Steel industry is a power intensive industry and requires uninterrupted power supply to critical loads. This requires a dependable and reliable captive power source which can cater to all important loads of the plant all the time for safe and smooth operation of the steel plant. Thermal Power Plant (TPP) serves the above purpose, TPP has a nameplate generating potential of 286.5 MW including auxiliary limits to cater to the plant load requirements and to export surplus power as and when required. Thermal Power Plant has 5 Boilers each of 330 T/hr Steam capacity at 101 ATA and 540˚C. The Boilers are of BHEL make, capable of firing combination of fuels namely, Coal, Coke Oven Gas, Blast Furnace Gas and Oil. Crushed coal is conveyed from Raw Material Handling Plant to TPP through conveyors. The Coal is pulverized in Bowl Mills and fired in the furnace. Normally 4 Boilers are kept in full load operation to produce 247.5 MW of power, supply steam to 2 Turbo Blowers and process needs. Boiler’s outlet flue gas is passed through Electro Static Precipitators to control air pollution. The fly ash and Bottom Ash generated are pumped in slurry from to Ash Pond through on ground pipe lines. The clarified water is re-circulated back to ash system. The hot circulating gas is passed through Waste Heat Boilers in which steam is produced at 40 KSCA pressure and 440˚C temperature. There are three Coke Dry Cooling Plant four Waste Heat Boilers. Boiler is of 25 T/hr Capacity. These are once through, forced circulation Boilers, Deaerators and Boiler Feed Pumps, serving all the 3 plants, are located at CDCP-1.

2. Energy Performance Assessment of Boilers

In TPP, 5 boilers are installed with a capacity of 330 ton/ hr each with 101 ATA and 12 auxiliary waste heat recovery boilers installed capacity 25 ton/hr each 40 ATA, to supply steam to turbo generators for power generation and 13 ATA, 7 ATA steam for different processes throughout the plant. Performance of the boiler, like efficiency and evaporation ratio reduces with time, due to poor combustion, heat transfer fouling and poor operation and maintenance. Deterioration of fuel quality and water quality also leads to poor performance of boiler. Efficiency testing helps us to find out how far the boiler efficiency drifts away from the best efficiency. Any observed abnormal deviations could therefore be investigated to pinpoint the problem area for necessary corrective action. Hence it is necessary to find out the current level of efficiency for performance evaluation, which is a pre requisite for energy conservation action in industry. The process flow chart of thermal power plant is shown in the Figure 1.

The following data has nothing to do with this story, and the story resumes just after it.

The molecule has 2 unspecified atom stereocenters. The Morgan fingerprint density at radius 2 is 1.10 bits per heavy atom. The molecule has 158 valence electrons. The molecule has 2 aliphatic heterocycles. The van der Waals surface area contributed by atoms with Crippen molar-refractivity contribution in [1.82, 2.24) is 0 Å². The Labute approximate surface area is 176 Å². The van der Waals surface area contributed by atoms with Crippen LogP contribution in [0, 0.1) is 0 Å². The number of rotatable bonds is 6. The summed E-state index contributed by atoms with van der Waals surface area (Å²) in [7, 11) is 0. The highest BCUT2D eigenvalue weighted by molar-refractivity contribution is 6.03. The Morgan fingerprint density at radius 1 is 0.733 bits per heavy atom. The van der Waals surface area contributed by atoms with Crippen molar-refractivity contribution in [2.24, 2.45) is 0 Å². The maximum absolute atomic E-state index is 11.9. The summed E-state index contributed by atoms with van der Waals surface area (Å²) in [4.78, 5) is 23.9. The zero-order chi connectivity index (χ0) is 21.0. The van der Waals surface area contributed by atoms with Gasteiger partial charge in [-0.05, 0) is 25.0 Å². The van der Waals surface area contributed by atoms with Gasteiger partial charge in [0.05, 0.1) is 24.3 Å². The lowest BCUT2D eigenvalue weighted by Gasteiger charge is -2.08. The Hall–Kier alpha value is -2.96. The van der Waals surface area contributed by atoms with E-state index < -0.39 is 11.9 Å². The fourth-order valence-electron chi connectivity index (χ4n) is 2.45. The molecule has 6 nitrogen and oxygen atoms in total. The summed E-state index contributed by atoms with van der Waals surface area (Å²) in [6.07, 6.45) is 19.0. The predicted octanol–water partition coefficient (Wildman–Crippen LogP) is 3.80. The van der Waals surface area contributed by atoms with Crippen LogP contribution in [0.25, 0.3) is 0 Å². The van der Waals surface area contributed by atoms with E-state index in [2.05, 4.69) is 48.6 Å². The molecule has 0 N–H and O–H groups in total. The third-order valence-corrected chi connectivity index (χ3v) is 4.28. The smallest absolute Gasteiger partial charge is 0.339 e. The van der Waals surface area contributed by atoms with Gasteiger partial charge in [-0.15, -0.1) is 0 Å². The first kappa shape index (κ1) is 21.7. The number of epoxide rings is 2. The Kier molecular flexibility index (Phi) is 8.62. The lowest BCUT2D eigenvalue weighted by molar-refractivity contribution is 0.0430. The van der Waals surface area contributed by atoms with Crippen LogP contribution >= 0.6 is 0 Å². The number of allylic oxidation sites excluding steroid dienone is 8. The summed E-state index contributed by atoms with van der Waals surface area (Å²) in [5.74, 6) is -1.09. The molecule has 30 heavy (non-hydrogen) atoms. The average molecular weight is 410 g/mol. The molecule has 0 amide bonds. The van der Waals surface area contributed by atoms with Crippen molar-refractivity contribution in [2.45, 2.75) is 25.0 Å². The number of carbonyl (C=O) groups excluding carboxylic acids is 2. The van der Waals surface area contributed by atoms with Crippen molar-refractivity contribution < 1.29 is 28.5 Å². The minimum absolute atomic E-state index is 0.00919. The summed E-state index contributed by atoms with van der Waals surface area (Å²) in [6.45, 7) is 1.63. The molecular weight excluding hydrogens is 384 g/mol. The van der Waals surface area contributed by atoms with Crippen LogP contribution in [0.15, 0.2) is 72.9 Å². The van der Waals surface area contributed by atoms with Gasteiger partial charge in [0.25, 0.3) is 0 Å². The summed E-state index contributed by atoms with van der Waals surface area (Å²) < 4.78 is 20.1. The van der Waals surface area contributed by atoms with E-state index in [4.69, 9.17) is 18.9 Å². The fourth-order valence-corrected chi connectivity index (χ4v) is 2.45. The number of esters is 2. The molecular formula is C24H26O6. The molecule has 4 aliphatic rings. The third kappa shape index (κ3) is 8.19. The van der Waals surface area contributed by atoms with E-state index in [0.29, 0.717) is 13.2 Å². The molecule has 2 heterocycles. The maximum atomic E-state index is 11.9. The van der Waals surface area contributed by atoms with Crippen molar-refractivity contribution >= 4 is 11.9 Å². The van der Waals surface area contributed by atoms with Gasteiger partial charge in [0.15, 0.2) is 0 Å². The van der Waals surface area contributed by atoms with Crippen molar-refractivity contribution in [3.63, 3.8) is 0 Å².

The Purpose of the Performance Test is:

1) To find out the efficiency of the boiler;

2) To find out the Evaporation ratio.

Figure 1. Process flow chart of TPP.

The purpose of the performance test is to determine actual performance and efficiency of the boiler and compare it with design values or norms. It is an indicator for tracking day-to-day and season-to-season variations in boiler efficiency and energy efficiency improvements. The procedure describes routine test for both oil fired and solid fuel fired boilers using coal, agro residues etc. Only those observations and measurements need to be made which can be readily applied and is necessary to attain the purpose of the test.

2.1. The Direct Method Testing

This is also known as “input-output method” due to the fact that it needs only the useful output (steam) and the heat input (i.e. fuel) for evaluating the efficiency. This boiler efficiency can be evaluated using the formula given above and the heat flow in the boiler using the method of direct testing is shown in the Figure 2.

2.2. The Indirect Method Testing

The disadvantages of the direct method can be overcome by this method, which calculates the various heat losses associated with boiler. The various losses that had occurred in the boiler are shown in the Figure 3. The efficiency can be arrived at, by subtracting the heat loss fractions from 100.An important advantage of this method is that the errors in measurement do not make significant change in efficiency.